“When the wall hits, you climb over that wall.”
..and climb we did!
Chicago Marathon – you were amazing. The crowds, the runners, the volunteers, the view, the flatness…everything was perfect. A great races will always feel good, but they feel even better when you go into them with fears and can use the achievement as a reminder to yourself that bumps in the road are just bumps – they are not dead-ends – keep fighting to get over them and use the setbacks to propel you forward.
“The course is is flat and fast! It’s a PR for sure!”
I heard this sentence numerous times, and although intentions were good and meant to be inspirational, I could not help but feel more and more overwhelemed and worried every time I heard it.
What if I don’t PR? Is it embarrassing to not PR in Chicago? Oh, the pressure.
I ran a 5k two years ago that was hyped up as the ‘fastest 5k course’ and was basically a PR ready to happen. Naturally, I thought that meant you can just start off in a sprint. Funny thing about that is, a 5k is still THREE MILES, not a nice little lap around the track. I may be able to run 26.2 miles but that does not mean three miles feels like an 800. If my sarcasm hasn’t sold you on what happened, let me help you out by saying…I DIED….like at mile 1. So I had 2 lovely miles of hating myself for that decision and basically feeling humiliated by my initial thought process and now the fact that I was getting passed left and right. So yes, the phrase “It is so fast!!”…does not bring back the best of memories. I also like to think that my muscular body and strong legs give me advantage on hillier courses.
Fears aside, I arrived in Chicago ready to race, embrace the challenges, and fight to stay with the lovely Bethany (@babfitrun). We discussed our race plan on Saturday and I was ready and willing to take on the challenging pace because I wanted, more than anything, to replicate Philly where we pushed each other and did not stop fighting for the sake of the other person. Running for yourself is one thing, running for someone else is something far greater and is an indescribable experience. And that 3:15 is something I was not letting go of and was going to continue to fight for regardless of how San Francisco went.
I gave myself plenty of time the morning of the race to get ready, eat and stretch. In my last post, I touched on the importance of keeping everything as rush-free as possible so that you are not stressing and wearing down your mental game before the race. Going along with my plan to keep everything stress-free, the first thing on my morning to-do list was to treat myself to some high-class dining for breakfast…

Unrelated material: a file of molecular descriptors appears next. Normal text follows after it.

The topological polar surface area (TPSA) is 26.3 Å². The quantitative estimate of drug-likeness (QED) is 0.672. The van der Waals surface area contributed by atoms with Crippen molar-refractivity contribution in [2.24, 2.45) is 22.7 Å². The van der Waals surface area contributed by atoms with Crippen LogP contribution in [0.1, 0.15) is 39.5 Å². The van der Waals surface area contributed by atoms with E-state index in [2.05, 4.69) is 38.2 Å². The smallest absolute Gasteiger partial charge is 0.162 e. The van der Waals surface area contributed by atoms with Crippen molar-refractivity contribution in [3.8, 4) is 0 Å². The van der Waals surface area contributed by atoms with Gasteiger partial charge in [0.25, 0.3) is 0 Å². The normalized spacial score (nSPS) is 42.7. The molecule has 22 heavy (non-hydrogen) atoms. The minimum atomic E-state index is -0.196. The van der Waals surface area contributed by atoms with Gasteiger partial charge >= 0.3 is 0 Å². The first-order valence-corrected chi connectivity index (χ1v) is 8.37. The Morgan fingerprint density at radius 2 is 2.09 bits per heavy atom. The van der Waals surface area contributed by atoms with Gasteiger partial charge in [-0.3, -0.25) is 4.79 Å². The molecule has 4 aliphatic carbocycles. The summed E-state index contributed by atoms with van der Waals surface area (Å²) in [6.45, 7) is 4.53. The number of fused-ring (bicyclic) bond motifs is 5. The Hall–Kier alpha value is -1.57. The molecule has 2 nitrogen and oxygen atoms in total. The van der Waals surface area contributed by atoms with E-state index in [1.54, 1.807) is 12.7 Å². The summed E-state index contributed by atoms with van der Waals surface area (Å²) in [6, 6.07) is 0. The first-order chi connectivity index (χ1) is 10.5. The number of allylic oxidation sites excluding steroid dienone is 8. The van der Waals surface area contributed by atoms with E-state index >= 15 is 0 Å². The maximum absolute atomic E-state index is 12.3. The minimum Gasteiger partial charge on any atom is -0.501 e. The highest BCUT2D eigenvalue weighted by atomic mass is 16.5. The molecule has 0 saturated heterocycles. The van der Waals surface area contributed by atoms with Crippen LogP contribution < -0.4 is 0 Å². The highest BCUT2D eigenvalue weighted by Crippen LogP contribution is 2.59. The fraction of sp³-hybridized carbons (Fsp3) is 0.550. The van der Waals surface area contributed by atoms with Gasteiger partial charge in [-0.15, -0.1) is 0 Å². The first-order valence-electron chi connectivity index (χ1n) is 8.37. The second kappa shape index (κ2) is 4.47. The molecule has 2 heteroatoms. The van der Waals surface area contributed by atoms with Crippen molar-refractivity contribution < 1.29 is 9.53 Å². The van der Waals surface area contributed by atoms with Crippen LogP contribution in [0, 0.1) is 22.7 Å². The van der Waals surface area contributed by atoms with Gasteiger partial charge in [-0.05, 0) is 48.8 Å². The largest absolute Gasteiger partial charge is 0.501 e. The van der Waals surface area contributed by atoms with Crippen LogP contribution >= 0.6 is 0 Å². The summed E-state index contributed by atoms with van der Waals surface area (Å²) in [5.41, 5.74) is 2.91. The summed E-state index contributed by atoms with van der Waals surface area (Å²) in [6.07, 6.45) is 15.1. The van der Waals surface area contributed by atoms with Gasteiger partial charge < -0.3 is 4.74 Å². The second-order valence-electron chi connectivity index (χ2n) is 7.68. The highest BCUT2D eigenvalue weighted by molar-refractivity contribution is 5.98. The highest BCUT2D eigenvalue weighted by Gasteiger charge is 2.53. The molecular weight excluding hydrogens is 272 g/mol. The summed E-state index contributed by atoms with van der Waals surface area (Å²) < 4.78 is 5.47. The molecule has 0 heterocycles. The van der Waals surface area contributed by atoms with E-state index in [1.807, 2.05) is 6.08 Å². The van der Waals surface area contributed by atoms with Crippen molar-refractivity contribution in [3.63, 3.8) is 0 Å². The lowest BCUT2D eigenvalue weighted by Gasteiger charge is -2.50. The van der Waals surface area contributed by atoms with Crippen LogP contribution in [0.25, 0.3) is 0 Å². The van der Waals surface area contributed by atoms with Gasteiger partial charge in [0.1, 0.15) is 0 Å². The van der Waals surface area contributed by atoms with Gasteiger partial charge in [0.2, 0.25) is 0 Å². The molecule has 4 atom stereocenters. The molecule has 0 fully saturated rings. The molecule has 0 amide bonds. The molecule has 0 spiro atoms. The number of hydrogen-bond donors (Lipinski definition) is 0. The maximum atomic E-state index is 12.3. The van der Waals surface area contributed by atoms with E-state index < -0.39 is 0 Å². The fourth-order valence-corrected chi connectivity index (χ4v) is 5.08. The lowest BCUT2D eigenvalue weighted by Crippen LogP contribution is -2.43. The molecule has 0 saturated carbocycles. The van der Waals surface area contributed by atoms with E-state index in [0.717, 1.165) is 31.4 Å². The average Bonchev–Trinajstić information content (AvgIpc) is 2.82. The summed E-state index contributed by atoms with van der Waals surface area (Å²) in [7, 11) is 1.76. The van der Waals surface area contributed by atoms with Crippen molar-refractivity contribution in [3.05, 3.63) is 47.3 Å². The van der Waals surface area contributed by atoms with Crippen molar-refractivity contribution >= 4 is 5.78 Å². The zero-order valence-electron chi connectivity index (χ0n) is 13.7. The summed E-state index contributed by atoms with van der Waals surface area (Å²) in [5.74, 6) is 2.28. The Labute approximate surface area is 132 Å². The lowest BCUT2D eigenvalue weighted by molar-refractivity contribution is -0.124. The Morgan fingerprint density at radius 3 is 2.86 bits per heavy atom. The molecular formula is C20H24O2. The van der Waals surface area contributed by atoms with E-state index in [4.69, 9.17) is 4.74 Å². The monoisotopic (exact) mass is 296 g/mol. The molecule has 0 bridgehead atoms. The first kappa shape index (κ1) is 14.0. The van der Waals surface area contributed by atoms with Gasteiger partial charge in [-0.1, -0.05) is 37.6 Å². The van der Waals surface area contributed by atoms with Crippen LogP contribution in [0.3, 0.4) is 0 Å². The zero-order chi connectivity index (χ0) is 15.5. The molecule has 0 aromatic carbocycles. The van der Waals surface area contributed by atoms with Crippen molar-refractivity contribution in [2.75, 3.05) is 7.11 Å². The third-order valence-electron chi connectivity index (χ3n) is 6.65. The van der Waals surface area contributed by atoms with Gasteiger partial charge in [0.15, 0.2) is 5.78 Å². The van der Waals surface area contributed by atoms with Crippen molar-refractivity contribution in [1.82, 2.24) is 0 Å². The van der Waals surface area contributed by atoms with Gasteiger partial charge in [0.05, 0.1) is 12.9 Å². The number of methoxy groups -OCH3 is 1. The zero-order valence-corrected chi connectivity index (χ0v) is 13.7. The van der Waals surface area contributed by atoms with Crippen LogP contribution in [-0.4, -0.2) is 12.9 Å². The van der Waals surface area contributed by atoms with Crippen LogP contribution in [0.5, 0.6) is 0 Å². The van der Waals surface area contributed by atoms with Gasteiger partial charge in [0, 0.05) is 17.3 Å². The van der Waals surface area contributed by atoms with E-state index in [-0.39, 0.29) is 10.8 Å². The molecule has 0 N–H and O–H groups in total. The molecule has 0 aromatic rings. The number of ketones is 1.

…so I took my oatmeal in the hotel hallway and sat down on the floor 🙂 My fancy breakfast came to an end along with my kindness of being quiet so my boyfriend could continue sleeping. It was time for the most important part of the race…THE OUTFIT.
After I put on my super cute outfit that was planned to match Bethany, played a fun game of ‘Twister’ in an attempt to apply my KT tape to my backside, and made sure to snap pictures for my parents, Snapchat story and Instagram story, I was ready to catch an Uber and make my way to Bethany’s hotel.
In the midst of stretching and taking more pictures, we talked about how amazing Philly was and how ready we were to do it all again. We are never sure how it is going to unfold once our legs get moving but we never speak those thoughts. What makes our friendship so special is our ability to push each other and keep each other confident. We do not train the same but we trust that our training is what works for us and trust that no matter what the other person is doing, we will show up on equal terms – two strong, motivated and determined girls ready to fight for ourselves and for other person.We made our way to the start line and had plenty of time to hit the bathrooms and chat with other runners. You know it is going to be a great race when you talk to multiple people who casually say, “this is my 10th Chicago!”..making even more excited to run the streets.
The gun went off and we were on our way to embark on the 26.2 journey. There is so much uncertainty of how the remaining 3 + hours are going to play out and this uncertainty is what makes the marathon so intriguing – it’s scary, concerning, exciting, beautiful, fun, awful all at the same time. It is 26.2 miles of staying in constant check of your body and mind and consistently self-regulating.